It's nice, but fairly heavyweight.


TCPDUMP -G option

Any chance you have upper-case %S instead of %s? If so, it's doing exactly what you tell it to:

  • -w %S create a file named strftime("%S") seconds into each minute, i.e. 15 for arguments sake
  • -G 60 recreate it every 60 seconds, i.e. at 15 seconds into each minute

If you want to capture files in minute-sized chunks you can use %s lower-case, or better still something like %H%M%S.cap, these should work:

tcpdump -w %s -G 60
tcpdump -w %H%M%S.cap -G 60

See the strftime man page for details on the specifiers. Otherwise what you describe is normal behaviour for just -G with no %-specifiers in the -w option. I'm not aware of any bugs related to the -G option.

The %s specifier is a GNU extension to strftime(), it's been present in glibc since glibc-2.0 (1997), however it may cause a problem with non-glibc libraries, though both dietlibc and uClibc have supported it since 2006 and 2002 respectively. I cannot think of anything else that would cause strftime() to not support %s (unless you are not running linux: on Solaris I would expect to get a capture file called %s which was reset every 60 seconds).


tcpdump error: no suitable device found in Linux

You probably need to execute as superuser in order to access the network device directly.

Sudo the command.

Edit: To clarify, that tcpdump command won't give you much useful information either. Try this:

sudo tcpdump host

Or, if sudo is not available:

su - ; tcpdump host

Detect HTTP sessions using tcpdump

tcpdump -r file.trace - tcp dst port 80

is, as you've discovered, not a valid tcpdump command. If you remove the extra -, then you get

tcpdump -r file.trace tcp dst port 80

which is a valid tcpdump command, that will show you only traffic to TCP port 80. It will not show you traffic from TCP port 80, so, for example, if file.trace has HTTP traffic to and from port 80, it will show you HTTP request traffic but NOT HTTP response traffic.

If you want to see traffic to and from port 80, use

tcpdump -r file.trace tcp port 80

However, if there's TCP traffic other than HTTP traffic to or from port 80, that will also be shown.

In addition, HTTP traffic not going to or from port 80, such as HTTP-over-SSL/TLS ("https") traffic, or traffic to ports such as port 8080, will not be shown. To, for example, see traffic to or from port 80 (for HTTP) and port 443 (for HTTPS), do

tcpdump -r file.trace tcp port 80 or 443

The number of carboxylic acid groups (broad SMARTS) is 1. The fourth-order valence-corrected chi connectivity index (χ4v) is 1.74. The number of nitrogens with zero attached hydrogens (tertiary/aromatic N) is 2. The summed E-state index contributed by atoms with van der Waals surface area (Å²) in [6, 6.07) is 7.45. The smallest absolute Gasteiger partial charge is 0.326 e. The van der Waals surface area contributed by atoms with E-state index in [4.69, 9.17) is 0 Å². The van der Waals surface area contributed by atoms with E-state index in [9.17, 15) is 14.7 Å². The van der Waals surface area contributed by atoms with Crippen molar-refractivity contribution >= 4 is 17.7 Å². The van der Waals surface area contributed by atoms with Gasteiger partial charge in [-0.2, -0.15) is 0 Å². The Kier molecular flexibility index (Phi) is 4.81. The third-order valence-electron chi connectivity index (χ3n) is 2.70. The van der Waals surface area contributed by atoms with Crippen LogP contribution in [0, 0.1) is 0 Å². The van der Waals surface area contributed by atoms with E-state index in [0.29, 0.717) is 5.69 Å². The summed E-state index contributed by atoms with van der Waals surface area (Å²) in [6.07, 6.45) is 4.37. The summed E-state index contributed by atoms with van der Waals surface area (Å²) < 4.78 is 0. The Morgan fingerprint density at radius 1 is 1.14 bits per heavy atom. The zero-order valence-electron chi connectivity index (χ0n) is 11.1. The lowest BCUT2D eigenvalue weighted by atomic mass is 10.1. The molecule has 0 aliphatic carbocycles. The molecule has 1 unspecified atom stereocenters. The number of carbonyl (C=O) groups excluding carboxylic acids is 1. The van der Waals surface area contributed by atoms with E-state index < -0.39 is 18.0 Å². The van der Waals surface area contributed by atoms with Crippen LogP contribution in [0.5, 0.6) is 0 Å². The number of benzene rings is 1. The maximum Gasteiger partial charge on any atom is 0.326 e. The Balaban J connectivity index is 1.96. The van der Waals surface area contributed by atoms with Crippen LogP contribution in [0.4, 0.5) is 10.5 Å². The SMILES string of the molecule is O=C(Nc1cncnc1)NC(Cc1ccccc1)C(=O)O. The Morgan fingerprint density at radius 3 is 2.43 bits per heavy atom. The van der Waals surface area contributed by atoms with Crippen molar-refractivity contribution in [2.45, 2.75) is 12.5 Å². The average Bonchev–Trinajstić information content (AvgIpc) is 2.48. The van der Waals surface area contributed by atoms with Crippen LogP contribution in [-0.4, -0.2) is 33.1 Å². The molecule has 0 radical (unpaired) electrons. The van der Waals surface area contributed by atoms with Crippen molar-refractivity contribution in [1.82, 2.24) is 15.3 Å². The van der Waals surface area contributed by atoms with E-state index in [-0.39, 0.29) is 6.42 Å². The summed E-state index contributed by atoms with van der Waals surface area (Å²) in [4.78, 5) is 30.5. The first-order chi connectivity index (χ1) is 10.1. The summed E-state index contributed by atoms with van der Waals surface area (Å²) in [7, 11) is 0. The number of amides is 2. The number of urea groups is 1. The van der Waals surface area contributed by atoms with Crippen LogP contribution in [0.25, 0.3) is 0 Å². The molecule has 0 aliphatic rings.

So what's "not working"?

Is it not showing, for example, HTTPS traffic? If so, you need to add port 443.

Is it not showing traffic to other ports? If so, you need to add those ports as well. Tcpdump can't recognize HTTP traffic (and Wireshark only recognizes it by port number).

Is it showing only requests, not responses? If you want to see responses, use tcp port rather than tcp dst port. If you only want to see requests, use tcp dst port.


how to make tcpdump to display ip and port number but not hostname and protocol

Add -n to your tcpdump command line.

From the tcpdump manpage:

-n Don't convert addresses (i.e., host addresses, port numbers, etc.) to names.


Trouble with mergecap [ concatenation of pcap files ] - undesired info in output file

I think you must have done something strange, it seems to work perfectly well for me:

$ head oo.pcap.merged | hexdump -C

00000000  0a 0d 0d 0a 84 00 00 00  4d 3c 2b 1a 01 00 00 00  |........M<+.....|
00000010  ff ff ff ff ff ff ff ff  01 00 52 00 46 69 6c 65  |..........R.File|
00000020  20 63 72 65 61 74 65 64  20 62 79 20 6d 65 72 67  | created by merg|
00000030  69 6e 67 3a 20 0a 46 69  6c 65 31 3a 20 61 61 61  |ing: .File1: aaa|
00000040  61 2e 70 63 61 70 20 0a  46 69 6c 65 32 3a 20 62  |a.pcap .File2: b|
00000050  62 62 62 62 2e 70 63 61  70 20 0a 46 69 6c 65 33  |bbbb.pcap .File3|
00000060  3a 20 63 63 63 63 63 2e  70 63 61 70 20 0a 00 00  |: ccccc.pcap ...|
00000070  04 00 08 00 6d 65 72 67  65 63 61 70 00 00 00 00  |....mergecap....|

So, it is displaying the same behavior you describe, but then when I try to use tcpdump on the file, it seems to work:

$ tcpdump -r oo.pcap.merged | head
reading from file oo.pcap.merged, link-type EN10MB (Ethernet)

And then continues normally for 369 lines.

tcpdump version 4.3.0

Mergecap 1.8.0


Is there a tool to decrypt all SSL/SSH traffic originating from this computer?

I believe encryption keys are not static and they change during the course of a session. So would be almost impossible to achieve this.